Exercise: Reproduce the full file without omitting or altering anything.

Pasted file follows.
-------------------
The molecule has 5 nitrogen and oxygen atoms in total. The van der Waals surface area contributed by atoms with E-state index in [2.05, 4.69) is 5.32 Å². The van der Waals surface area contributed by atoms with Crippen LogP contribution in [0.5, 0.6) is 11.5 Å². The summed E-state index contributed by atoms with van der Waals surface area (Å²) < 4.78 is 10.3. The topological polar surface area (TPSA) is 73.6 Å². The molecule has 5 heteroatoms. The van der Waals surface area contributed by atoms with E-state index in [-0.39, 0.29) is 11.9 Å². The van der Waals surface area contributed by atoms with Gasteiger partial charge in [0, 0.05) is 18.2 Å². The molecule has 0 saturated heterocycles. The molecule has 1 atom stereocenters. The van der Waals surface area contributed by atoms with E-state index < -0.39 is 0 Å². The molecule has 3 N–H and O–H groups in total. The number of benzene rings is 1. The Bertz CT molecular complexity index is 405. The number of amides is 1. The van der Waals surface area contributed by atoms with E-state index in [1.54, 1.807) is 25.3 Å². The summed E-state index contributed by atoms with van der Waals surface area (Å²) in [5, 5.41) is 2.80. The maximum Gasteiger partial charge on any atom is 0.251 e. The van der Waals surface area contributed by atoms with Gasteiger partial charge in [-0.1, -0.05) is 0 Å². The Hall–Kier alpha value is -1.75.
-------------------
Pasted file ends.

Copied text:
The molecule has 5 nitrogen and oxygen atoms in total. The van der Waals surface area contributed by atoms with E-state index in [2.05, 4.69) is 5.32 Å². The van der Waals surface area contributed by atoms with Crippen LogP contribution in [0.5, 0.6) is 11.5 Å². The summed E-state index contributed by atoms with van der Waals surface area (Å²) < 4.78 is 10.3. The topological polar surface area (TPSA) is 73.6 Å². The molecule has 5 heteroatoms. The van der Waals surface area contributed by atoms with E-state index in [-0.39, 0.29) is 11.9 Å². The van der Waals surface area contributed by atoms with Gasteiger partial charge in [0, 0.05) is 18.2 Å². The molecule has 0 saturated heterocycles. The molecule has 1 atom stereocenters. The van der Waals surface area contributed by atoms with E-state index < -0.39 is 0 Å². The molecule has 3 N–H and O–H groups in total. The number of benzene rings is 1. The Bertz CT molecular complexity index is 405. The number of amides is 1. The van der Waals surface area contributed by atoms with E-state index in [1.54, 1.807) is 25.3 Å². The summed E-state index contributed by atoms with van der Waals surface area (Å²) in [5, 5.41) is 2.80. The maximum Gasteiger partial charge on any atom is 0.251 e. The van der Waals surface area contributed by atoms with Gasteiger partial charge in [-0.1, -0.05) is 0 Å². The Hall–Kier alpha value is -1.75.